Peter Obi has said politicians breaking heads in their struggle to be in control of affairs in Nigeria will soon discover that what they are struggling over is an empty shell, as the entire structure the country is built upon is collapsing.
The warning came from former Governor of Anambra State, Obi, who, on Wednesday, bemoaned the parlous situation in the country, warning that the road the leadership was taking was fraught not only with danger, but would lead to a dead-end if not perdition.
Obi took the opportunity of being the guest speaker at the 60th anniversary of the founding of the University of Nigerian Nsukka, UNN, to once again, point at the stark realities facing the country, heaping the blame on the leadership style of successive leaders in recent years.
For instance, he bewailed the fact that the country’s receding profile had placed it at an unenviable position of the world poverty capital.
He noted that with six persons dropping into the poverty basket every minute, children dropping out of school, a lot of people going to bed hungry and insecurity rising, Nigeria was now at the level where countries ravaged by war, like Iraq, Syria and Afghanistan were now doing better.
All these, according to Obi, who was the vice-presidential candidate for the Peoples Democratic Party, PDP, while quoting from current statistics, as usual, had also put Nigerians into lowest bracket of the most stressed and unhappy people on earth, where the gap in inequality between the rich and poor remained also among the highest in the world.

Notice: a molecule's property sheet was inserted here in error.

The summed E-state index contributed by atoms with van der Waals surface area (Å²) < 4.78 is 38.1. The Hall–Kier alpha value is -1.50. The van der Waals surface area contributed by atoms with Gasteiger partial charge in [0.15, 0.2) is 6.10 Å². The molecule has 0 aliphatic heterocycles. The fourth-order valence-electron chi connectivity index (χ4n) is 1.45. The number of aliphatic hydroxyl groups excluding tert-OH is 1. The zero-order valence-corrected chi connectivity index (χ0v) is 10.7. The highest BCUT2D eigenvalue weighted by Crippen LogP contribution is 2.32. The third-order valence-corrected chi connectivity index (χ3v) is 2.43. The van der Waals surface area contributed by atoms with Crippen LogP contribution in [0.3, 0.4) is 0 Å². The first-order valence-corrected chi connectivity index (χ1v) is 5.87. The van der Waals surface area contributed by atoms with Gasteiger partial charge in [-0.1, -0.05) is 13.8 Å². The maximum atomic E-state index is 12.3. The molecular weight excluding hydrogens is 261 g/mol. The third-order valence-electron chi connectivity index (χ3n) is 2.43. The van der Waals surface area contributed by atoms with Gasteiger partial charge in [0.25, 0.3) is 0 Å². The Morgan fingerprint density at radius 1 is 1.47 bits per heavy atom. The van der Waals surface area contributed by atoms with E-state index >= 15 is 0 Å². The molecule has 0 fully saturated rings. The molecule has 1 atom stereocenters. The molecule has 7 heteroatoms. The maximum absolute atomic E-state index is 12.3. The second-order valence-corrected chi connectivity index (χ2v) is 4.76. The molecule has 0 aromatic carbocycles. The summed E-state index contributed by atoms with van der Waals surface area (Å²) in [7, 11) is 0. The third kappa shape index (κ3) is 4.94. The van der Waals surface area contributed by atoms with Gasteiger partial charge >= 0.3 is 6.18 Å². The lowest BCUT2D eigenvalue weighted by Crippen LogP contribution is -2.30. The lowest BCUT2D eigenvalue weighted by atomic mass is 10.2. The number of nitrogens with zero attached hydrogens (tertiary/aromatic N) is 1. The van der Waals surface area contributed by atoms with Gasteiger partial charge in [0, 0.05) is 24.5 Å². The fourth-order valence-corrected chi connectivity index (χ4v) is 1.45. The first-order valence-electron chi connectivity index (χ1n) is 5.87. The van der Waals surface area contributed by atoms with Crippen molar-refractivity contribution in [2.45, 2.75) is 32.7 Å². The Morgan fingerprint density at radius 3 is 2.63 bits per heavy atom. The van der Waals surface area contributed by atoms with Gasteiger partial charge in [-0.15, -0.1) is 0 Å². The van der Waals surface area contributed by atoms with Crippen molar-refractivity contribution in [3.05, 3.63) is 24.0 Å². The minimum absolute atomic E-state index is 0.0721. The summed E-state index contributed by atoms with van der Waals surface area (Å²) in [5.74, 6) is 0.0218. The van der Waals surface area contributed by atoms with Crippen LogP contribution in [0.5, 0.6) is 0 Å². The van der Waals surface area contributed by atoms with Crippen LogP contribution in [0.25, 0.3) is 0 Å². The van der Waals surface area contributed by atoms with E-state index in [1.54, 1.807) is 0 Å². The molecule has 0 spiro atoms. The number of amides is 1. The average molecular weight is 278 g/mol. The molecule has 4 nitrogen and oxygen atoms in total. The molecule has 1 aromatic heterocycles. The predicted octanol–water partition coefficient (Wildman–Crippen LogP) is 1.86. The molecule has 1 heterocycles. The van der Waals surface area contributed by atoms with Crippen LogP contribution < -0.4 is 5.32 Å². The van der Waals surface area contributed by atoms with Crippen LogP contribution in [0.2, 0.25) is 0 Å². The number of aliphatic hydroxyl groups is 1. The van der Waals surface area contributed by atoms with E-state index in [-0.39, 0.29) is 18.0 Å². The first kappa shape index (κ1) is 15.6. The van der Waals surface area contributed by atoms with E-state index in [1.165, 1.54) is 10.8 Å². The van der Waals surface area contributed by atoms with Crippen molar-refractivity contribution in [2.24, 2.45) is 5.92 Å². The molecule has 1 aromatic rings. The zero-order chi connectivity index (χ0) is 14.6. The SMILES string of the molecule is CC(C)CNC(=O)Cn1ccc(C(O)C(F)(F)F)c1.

Dwelling on bad governance and poor leadership as the major factor, Peter Obi lamented that virtually all of the countries that were at same level with Nigeria had left the country behind, with the only exception being Sudan.
Peter Obi reviewed a number of countries in Asia, such as China, Indonesia, Vietnam and the Philipines and those in Africa, such as Egypt, Ethiopia, Sudan and Ghana, who were almost at the same level with Nigeria and even those far behind in the last two decades.
Reviewing Nigeria so far was at the core of his speech at the event, which drew a lot of important dignitaries, including the former Deputy Governor of the Central Bank of Nigeria (CBN), Tunde Lemo.
Obi, who chose to limit himself to 2,000, dismissed the debate on which government outclassing the other in terms of performance, arguing that there there was a global mechanism for measuring a country witnessing growth.
He said: “The world has a standard for measuring development that is universally accepted. Like in the university system, there is a standard for measuring the quality of teaching and learning.
“The standard is the Human Capital Development, HDI.
“It is the standard through which development is measured and in all Nigeria is lower than the countries under comparison.”